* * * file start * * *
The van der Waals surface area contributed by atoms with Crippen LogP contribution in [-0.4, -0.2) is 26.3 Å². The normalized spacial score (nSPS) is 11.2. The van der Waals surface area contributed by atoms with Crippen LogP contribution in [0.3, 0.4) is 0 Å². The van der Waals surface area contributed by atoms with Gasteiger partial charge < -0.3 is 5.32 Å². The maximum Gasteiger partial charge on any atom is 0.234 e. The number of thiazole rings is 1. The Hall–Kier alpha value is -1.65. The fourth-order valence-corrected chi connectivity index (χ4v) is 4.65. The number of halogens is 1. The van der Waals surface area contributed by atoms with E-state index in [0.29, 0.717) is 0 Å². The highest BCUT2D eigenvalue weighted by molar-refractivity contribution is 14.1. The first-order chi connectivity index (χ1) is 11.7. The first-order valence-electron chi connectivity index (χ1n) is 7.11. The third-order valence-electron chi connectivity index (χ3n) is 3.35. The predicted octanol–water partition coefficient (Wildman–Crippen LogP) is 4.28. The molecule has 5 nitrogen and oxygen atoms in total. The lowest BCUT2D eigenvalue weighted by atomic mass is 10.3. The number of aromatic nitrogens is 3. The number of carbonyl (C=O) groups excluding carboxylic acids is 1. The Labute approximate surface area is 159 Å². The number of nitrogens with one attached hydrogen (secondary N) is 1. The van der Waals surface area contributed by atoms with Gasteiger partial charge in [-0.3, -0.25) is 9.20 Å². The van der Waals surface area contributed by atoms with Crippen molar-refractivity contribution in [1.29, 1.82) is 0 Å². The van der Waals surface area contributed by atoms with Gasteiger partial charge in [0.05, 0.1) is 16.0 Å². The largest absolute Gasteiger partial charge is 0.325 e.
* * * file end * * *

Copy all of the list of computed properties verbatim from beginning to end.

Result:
The van der Waals surface area contributed by atoms with Crippen LogP contribution in [-0.4, -0.2) is 26.3 Å². The normalized spacial score (nSPS) is 11.2. The van der Waals surface area contributed by atoms with Crippen LogP contribution in [0.3, 0.4) is 0 Å². The van der Waals surface area contributed by atoms with Gasteiger partial charge < -0.3 is 5.32 Å². The maximum Gasteiger partial charge on any atom is 0.234 e. The number of thiazole rings is 1. The Hall–Kier alpha value is -1.65. The fourth-order valence-corrected chi connectivity index (χ4v) is 4.65. The number of halogens is 1. The van der Waals surface area contributed by atoms with E-state index in [0.29, 0.717) is 0 Å². The highest BCUT2D eigenvalue weighted by molar-refractivity contribution is 14.1. The first-order chi connectivity index (χ1) is 11.7. The first-order valence-electron chi connectivity index (χ1n) is 7.11. The third-order valence-electron chi connectivity index (χ3n) is 3.35. The predicted octanol–water partition coefficient (Wildman–Crippen LogP) is 4.28. The molecule has 5 nitrogen and oxygen atoms in total. The lowest BCUT2D eigenvalue weighted by atomic mass is 10.3. The number of aromatic nitrogens is 3. The number of carbonyl (C=O) groups excluding carboxylic acids is 1. The Labute approximate surface area is 159 Å². The number of nitrogens with one attached hydrogen (secondary N) is 1. The van der Waals surface area contributed by atoms with Gasteiger partial charge in [-0.3, -0.25) is 9.20 Å². The van der Waals surface area contributed by atoms with Crippen molar-refractivity contribution in [1.29, 1.82) is 0 Å². The van der Waals surface area contributed by atoms with Gasteiger partial charge in [0.05, 0.1) is 16.0 Å². The largest absolute Gasteiger partial charge is 0.325 e.